Category: Thinking


Last week I posted a blog on sydneyanglicans.net where I lamented the fact that most people now say “thinking of you” instead of “praying for you”. Here’s the link: http://www.sydneyanglicans.net/ministry/modernministry/when_thinking_of_you_is_not_enough/

The reason I share this with you is that I’ve just heard Prime Minister Julia Gillard speak about the terrifying threat of Cyclone Yasi, where she not only spoke of “thinking” of the people of Far North Queensland, but said that the Australian people were “united in spirit”, another example of a an attempt to rebirth and recommission a typically Christian expression in this time of pain.

I really want my friends in Townsville, my family in Port Douglas, and everyone in Cairns and FNQ to know that God truly answers the prayers of those who speak to him, and that I am speaking to God on their behalf, that he might reduce the power of the storm, protect human life, and through this, show his glory in the way he intends.

In this time of trial for Queensland and Australia there is no better time to seek the mercy of God for the forgiveness of sins and the hope of eternal life.

Australia, get down on your knees!

It’s probably not a smart idea to talk about the sometimes sensitive relationship between churches and ‘parachurch’ organisations.

In fact, to do so might lead me to shoot myself in the foot, given that I work for such an organisation.

However, in a ‘courageous’ move (potentially in the tradition of ‘Yes Minister’), I boldly step where wise angels wouldn’t dare tread.

In my latest column at sydneyanglicans.net read about why I think it’s better to call our ‘parachurches’ by the name ‘hupochurch’.

I just hope I got my Greek right, or I’ll look like a real idiot.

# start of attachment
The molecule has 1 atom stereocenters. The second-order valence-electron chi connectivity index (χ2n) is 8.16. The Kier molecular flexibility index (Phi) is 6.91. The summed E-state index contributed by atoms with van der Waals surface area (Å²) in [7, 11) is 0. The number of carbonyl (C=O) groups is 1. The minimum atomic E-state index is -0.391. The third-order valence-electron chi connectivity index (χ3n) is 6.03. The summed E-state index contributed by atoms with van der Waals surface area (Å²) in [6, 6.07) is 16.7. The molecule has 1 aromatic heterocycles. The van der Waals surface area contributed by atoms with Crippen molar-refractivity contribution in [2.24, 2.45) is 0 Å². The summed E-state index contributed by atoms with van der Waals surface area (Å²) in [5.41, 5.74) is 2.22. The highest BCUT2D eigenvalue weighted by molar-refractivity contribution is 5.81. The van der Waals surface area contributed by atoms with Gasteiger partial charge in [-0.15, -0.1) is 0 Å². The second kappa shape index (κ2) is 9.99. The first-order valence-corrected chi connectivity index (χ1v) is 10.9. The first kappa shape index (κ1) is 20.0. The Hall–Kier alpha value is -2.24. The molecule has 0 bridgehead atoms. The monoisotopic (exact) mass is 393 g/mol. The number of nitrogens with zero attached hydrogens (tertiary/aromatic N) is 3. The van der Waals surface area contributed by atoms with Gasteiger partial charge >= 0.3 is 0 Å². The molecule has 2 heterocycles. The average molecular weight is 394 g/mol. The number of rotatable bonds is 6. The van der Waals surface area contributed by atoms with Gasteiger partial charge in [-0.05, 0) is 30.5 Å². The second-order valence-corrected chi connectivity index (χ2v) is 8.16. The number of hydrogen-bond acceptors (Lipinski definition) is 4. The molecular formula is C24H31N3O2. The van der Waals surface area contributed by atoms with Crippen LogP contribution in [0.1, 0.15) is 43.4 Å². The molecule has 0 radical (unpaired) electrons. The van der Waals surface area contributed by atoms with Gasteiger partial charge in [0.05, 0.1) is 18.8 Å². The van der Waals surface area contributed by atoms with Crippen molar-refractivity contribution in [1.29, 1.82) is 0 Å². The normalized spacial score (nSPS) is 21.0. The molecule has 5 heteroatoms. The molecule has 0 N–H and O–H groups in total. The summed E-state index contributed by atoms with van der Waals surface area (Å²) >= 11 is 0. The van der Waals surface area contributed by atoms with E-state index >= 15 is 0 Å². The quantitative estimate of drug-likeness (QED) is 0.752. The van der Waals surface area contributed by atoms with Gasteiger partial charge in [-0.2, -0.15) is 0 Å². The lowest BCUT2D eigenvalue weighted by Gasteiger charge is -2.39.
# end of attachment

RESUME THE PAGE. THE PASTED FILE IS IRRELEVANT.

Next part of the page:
Follow the link, have a read, and leave your thoughts in the comments section.

In today’s SMH there is a story on Mary Mackillop, and a curious story about a blessing of mobile phones.

What’s most interesting is that both stories have a positive ‘feel’ to them.

There is nothing about scandal or infighting.

In fact, the story about Mary Mackillop has no sense of scepticism whatsoever. It reads like the thing you’d expect to find in a Catholic newspaper.

Here’s the main teaser quote, as featured on the front page of smh.com.au this morning:

When Kathleen Evans arrives at the pearly gates, she will have a simple question for St Peter: ”Why me?”

Maybe the secular media is waking up to the fact that far more Australians consider themselves Christians than had previously conceded by the mainstream press.

Keep praying for opportunities to use these articles as a springboard to conversations with your friends about Jesus.

And, if you’re a budding journo, why not submit an opinion piece to the dailies, and see if they might publish it?

I’ve been trying to hold off, but for no longer. This weekend I signed up for Twitter, the latest trend in online social networking.

My blog on this new Internet phenomenon is now live at sydneyanglicans.net. Have a read, and join in the discussion.

One aspect of our church gatherings that causes some division and confusion is the practice of clapping. It should come as no surprise that the current March 2009 edition of Southern Cross includes a letter to the Editor raising this very issue in relation to the Connect ’09 Big Day In.

Should we clap or not? Read my thoughts in my blog at sydneyanglicans.net.

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